Last item of note was a White Pelican sighting as I was heading back.  It was the first one I had seen in a few years.  There was a bird watcher riding out as I was heading in so I told him about it and where he landed.  Hope he got some decent pictures.  Kind of late in the year for one to be migrating north.  This season has everything screwed up.  We went from winter to summer for a week and then back to Spring.  I’m going steelhead fishing next weekend on the St. Mary’s rapids.  Never expected to be fishing for them in June.  The water coming out of Lake Superior is still in the 40 degree range.  Not that I’m complaining.  I had so many things going on last month I thought I was going to miss my chance.  Hope I get one this time.  This will be my fourth trip up there and all I have caught are Atlantic’s.

Until then.





Lake Huron Flats Smallmouth.

21 05 2018

The Sun Will Come Out Tomorrow, Tomorrow……

That was the song, and the video of Deadpool singing it, stuck in my head all morning long this past Saturday.  I had decided to go up to Port Austin to fish for Pre-Spawn Smallmouth’s on the flats several weeks ago and of course the weather turned to crap.  The rain pretty much covered the whole state so I wasn’t alone.  I made the most of it though.  I had a friend along (Non Fishing Muggle Type) so we stopped at the Farmer’s Market in Port Austin.  Bummed around Caseville a bit and stopped at a local beach near Grindstone City where i skipped stones to help pass the time.

At one point we stopped at a public access area and found about 2 dozen fishermen wading the bay and doing a whole bunch of casting and not a lot of catching.  I was beginning to think that my weekend was going to be a bust but as the day progressed the rain let up and the wind slowly began to lie down.  We went back to the same public access spot in the evening and this time all the fishermen were gone, except for two that looked they were done for the day.  I started to talk to them and they said they were waiting for their friend who was still out there.  Sure enough, about a quarter mile out there was one lone fishermen casting away.  They said he was catching fish and a minute later I saw his net hit the water.  That was all the convincing I needed.  On went the waders,  broke out the Orvis Helios 7wt, tied on a weighted sculpin and started the long trek out.  Eventually I reached the end of my wading depth limits (Damn my “S” gene) and started casting.  It took a few minutes to knock the rust off but eventually I was making a decent enough cast.  I just hoped they were far enough to get to the fish.  A couple of minutes later I got my answer.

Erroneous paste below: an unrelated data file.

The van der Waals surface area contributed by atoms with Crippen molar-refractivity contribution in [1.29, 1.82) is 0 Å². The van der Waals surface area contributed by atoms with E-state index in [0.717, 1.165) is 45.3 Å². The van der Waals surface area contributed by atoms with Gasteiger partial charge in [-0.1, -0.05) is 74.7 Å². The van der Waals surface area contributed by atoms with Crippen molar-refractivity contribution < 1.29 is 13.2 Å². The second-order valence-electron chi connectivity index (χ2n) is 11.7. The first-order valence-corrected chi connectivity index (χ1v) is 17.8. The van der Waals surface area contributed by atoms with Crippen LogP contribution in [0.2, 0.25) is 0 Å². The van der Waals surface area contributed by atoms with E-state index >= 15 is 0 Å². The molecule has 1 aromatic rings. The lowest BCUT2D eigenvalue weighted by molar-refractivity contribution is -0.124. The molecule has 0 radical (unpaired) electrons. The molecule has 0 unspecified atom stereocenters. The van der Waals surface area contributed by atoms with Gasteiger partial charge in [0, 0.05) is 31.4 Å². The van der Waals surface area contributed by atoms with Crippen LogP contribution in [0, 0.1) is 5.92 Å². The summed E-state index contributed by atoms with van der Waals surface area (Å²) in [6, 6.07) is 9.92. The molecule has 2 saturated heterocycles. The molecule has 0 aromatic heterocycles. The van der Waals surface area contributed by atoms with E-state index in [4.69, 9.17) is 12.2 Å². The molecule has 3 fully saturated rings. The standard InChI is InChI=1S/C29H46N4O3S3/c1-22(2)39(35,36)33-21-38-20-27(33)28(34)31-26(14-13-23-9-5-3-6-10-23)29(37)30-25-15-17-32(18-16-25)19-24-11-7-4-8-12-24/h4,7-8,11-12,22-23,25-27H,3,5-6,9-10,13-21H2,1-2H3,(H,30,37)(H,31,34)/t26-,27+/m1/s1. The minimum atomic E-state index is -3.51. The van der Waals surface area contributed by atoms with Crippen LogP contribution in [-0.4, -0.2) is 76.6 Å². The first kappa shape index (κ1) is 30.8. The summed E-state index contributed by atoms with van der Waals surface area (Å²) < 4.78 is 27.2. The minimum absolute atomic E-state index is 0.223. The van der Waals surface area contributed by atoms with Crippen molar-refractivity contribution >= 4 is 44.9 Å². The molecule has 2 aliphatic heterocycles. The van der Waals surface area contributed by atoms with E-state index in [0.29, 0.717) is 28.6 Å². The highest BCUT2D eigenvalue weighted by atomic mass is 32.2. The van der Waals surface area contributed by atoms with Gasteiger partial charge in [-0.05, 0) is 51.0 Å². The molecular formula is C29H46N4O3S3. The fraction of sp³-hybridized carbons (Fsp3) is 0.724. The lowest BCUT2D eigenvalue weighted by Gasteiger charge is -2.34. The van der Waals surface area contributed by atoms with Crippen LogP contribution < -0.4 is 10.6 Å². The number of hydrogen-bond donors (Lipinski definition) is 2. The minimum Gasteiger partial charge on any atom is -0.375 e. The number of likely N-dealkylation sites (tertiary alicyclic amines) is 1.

After that it was pretty much game on for the next hour.  I was far enough from the other guy to keep from interfering but close enough so we could talk.  We were both catching a lot of fish but the majority were in the 12 inch range.  About 30 minutes later his friends started yelling and he took that as his cue to get going, not that he wanted to but they were his ride.  He wished me good luck and headed back to shore.  After he left fishing slowed up for a bit but not enough to keep me from leaving.  I was hoping for a bigger fish and after about 10 minutes I had one.  He wasn’t going to break any records but he was still one of my bigger Smallmouth on a fly.

After a quick pic I sent him on his way and got back to business.  Every time I caught another bass I would tell myself this would be the last one and I would head in.  After 13 fish I finally did, it helped that I ended it on a good note.

 

All told I ended up catching 13 and losing 2.  Not bad for a little over an hour’s worth of fishing in a place I never had been to before.  Earlier in the day I was sure the whole weekend was going to be a bust but instead it turned out to be one of the more enjoyable times I have had fly fishing.  I’ll definitely be coming back up here again to do this.  Doubt it will be this year but the more I think about it, staying home next year and taking long weekends to local spots is sounding pretty good.  Next time I’ll bring my kayak along.  A group from the Michigan Fly Fishing Club were up for the weekend and most of them were fishing the local rivers to avoid the wind.  I found out later that some of them did pretty good.  As for me my friend and I we went to dinner, sat around the bonfire for a bit and then passed out in my camper.  The next morning the wind had picked up overnight and there were now whitecaps in the area I was fishing 12 hours earlier.  I took that as a sign to just pack up the Mobile Steelhead Command Center and head for home.  Via the long way so I could check all the ports along the Thumb to see if anyone was catching anything.

The Sculpin Pattern that caught them all.